While onscreen she gunned down villains, behind the scenes Jovovich designed costumes, drawing from her experience in the fashion industry and working with her business partner, fellow model Carmen Hawk.

“When we did the costumes, we had action figures in mind as well. It’s like, how do you build an iconic look that is easily recognizable immediately?” Jovovich said. “In No. 3, she was like this road warrior. And we had this ninja look for the clones in the fourth movie, and then she just goes right back to being a little bit ragtag, haphazard with her style.”

Going into the fifth movie, the process was “almost second nature,” Jovovich said, and she and Hawk went back to the basics, returning to the video game for inspiration.

Milla Jovovich worked on costume design for her “Resident Evil” character Alice. From left to right: “Resident Evil”; “Resident Evil: Apocalypse”; “Resident Evil: Extinction”; “Resident Evil: Afterlife”; and “Resident Evil: Retribution.” (Screen Gems)

“These women are so strong that literally men would rather play Jill Valentine in the game than a lot of men,” Jovovich said. “These are quite amazing females, so we went back, and it was like, ‘Why don’t we create the warrior suit, the Umbrella 2.0 fighting outfit?’ And that’s where the black catsuit was born.”

The “catsuit” — think Anne Hathaway in “The Dark Knight Rises” or Kate Beckinsale in the “Underworld” films — is lined with an exoskeleton of buckles and includes enough holster space for blades and pistols. It’s also ultra-strong and ultra-flexible, allowing Alice to escape the tight places she often finds herself in and perform her acrobatic fight scenes with zombies and Umbrella agents.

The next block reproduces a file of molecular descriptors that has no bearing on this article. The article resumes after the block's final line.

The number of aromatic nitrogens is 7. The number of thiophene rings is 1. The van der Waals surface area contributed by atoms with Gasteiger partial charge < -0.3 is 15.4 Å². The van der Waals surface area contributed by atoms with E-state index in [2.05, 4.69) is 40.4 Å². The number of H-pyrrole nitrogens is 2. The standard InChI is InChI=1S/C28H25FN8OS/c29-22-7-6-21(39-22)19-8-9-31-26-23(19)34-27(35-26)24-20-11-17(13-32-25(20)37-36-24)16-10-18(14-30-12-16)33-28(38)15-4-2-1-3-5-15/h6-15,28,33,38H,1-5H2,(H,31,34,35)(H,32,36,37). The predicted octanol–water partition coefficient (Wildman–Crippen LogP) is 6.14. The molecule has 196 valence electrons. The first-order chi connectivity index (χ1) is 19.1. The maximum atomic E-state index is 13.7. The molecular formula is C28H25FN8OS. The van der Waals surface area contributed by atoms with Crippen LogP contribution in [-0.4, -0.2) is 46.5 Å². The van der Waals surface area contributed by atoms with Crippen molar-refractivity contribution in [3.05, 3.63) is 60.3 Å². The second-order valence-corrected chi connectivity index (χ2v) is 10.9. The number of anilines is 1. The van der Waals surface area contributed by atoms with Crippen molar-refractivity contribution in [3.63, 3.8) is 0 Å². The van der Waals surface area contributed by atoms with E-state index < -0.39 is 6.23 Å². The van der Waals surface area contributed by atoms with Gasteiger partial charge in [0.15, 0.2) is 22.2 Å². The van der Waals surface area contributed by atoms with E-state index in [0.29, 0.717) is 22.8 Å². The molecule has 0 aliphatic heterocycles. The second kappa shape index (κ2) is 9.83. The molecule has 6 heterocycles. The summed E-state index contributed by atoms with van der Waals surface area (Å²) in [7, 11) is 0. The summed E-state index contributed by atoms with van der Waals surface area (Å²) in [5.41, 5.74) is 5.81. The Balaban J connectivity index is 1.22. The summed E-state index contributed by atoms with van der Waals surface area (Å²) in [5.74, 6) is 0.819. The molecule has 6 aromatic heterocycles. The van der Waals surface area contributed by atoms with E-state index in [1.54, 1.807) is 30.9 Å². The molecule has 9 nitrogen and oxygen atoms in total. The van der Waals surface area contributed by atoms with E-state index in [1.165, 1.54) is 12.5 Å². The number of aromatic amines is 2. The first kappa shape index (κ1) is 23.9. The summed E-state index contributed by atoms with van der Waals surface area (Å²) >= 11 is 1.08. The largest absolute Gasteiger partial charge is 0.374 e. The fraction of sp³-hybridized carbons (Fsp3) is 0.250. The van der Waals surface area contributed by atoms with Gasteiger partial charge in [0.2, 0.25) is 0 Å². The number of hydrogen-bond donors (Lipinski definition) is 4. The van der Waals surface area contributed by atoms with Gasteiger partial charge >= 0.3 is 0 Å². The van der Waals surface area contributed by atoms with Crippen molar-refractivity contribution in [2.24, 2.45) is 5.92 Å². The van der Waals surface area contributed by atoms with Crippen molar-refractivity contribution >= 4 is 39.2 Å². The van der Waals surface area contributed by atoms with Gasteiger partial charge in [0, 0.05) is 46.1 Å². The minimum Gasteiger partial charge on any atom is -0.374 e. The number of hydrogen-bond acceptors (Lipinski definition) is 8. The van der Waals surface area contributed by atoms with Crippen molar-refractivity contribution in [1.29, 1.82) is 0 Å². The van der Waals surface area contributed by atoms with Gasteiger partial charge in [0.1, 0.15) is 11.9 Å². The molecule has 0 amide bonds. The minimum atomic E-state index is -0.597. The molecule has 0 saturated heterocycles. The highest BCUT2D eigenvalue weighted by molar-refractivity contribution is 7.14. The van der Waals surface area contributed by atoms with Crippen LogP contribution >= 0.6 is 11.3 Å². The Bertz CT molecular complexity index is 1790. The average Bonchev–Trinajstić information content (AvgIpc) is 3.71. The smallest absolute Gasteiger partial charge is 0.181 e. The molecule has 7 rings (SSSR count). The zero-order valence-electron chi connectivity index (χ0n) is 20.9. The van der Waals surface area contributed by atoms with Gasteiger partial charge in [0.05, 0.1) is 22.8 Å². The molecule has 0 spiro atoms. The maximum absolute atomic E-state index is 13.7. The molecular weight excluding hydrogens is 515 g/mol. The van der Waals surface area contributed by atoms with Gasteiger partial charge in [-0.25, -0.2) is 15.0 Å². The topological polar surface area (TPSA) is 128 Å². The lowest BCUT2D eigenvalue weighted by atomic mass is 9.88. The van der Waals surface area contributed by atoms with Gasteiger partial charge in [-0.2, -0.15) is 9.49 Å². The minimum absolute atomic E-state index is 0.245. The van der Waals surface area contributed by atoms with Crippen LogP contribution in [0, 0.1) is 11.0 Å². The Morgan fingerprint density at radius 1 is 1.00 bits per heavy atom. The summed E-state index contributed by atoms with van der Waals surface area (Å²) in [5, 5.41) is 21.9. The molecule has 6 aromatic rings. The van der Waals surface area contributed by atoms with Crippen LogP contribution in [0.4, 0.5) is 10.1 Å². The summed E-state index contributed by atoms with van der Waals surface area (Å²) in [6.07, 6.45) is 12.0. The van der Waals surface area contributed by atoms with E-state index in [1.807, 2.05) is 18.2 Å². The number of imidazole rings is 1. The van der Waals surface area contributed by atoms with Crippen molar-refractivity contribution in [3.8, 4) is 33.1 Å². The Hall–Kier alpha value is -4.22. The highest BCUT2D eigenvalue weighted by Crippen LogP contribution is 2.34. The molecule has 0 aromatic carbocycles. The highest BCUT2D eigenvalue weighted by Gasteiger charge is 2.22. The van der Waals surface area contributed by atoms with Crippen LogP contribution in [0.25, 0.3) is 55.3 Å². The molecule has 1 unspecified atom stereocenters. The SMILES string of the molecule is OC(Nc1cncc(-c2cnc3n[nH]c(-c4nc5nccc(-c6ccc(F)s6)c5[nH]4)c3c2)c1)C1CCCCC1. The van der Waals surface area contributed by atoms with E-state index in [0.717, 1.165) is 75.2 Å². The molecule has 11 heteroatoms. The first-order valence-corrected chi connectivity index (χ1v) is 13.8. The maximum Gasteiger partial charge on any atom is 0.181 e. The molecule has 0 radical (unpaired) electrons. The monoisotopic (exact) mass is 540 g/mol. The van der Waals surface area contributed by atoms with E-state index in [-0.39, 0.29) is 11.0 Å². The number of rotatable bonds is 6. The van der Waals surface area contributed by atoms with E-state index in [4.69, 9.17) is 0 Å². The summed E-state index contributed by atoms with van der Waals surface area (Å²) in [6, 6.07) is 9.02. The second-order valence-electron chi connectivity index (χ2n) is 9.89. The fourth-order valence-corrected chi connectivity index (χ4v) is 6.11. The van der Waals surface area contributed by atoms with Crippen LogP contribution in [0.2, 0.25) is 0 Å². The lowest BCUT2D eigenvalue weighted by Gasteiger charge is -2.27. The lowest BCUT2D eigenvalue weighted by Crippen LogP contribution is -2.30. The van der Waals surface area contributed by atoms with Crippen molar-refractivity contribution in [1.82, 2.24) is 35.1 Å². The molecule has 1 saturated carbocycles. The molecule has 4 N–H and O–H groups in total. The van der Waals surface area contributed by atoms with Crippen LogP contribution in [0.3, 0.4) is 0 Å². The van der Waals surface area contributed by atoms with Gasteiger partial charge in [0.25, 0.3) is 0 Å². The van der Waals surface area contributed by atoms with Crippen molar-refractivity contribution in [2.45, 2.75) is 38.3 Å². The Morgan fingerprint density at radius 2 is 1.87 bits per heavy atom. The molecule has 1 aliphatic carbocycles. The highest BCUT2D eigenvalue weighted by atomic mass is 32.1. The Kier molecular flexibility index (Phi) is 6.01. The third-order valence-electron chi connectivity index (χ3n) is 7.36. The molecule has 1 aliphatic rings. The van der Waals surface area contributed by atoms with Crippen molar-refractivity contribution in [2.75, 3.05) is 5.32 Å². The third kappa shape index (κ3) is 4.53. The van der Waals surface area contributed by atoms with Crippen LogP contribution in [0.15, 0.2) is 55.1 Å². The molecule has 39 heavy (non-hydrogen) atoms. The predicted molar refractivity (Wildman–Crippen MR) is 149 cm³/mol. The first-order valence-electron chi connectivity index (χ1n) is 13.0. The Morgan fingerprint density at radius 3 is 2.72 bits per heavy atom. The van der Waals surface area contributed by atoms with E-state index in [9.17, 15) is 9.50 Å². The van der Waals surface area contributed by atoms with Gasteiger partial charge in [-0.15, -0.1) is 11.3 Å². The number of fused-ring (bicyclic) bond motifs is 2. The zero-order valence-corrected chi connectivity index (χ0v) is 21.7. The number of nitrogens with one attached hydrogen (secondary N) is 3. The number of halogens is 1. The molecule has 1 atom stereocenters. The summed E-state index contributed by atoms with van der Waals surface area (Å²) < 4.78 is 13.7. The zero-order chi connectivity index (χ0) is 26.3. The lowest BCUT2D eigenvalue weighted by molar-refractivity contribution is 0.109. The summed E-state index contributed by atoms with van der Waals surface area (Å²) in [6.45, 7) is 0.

“That Umbrella Corporation — man, they just don’t stop. Thank God they have such huge air vents,” Jovovich said, chuckling. “They’re so busy with their amazing interiors and sending people out to kill me that they forget that air vents are the main way that I infiltrate anywhere.”

Like its predecessors, ”Retribution” ends on a bit of a cliffhanger, setting up for yet another sequel.

“When we did ‘Resident Evil,’ nobody thought it was going to be a big franchise,” Jovovich said. “We just made a movie about a video game that everybody really liked. It’s amazing, now, everybody is zombie this, zombie that. It’s wonderful when you think about kids dressing up as zombies to go to midnight showings of ‘Resident Evil.’ … It’s fun. That’s the most important thing. If people don’t have fun watching this movie, then we should just fold it all up and never make another one, that’s for sure. But so far, so good.”

– Noelene Clark


Girl, I love you, but this sequel... smh.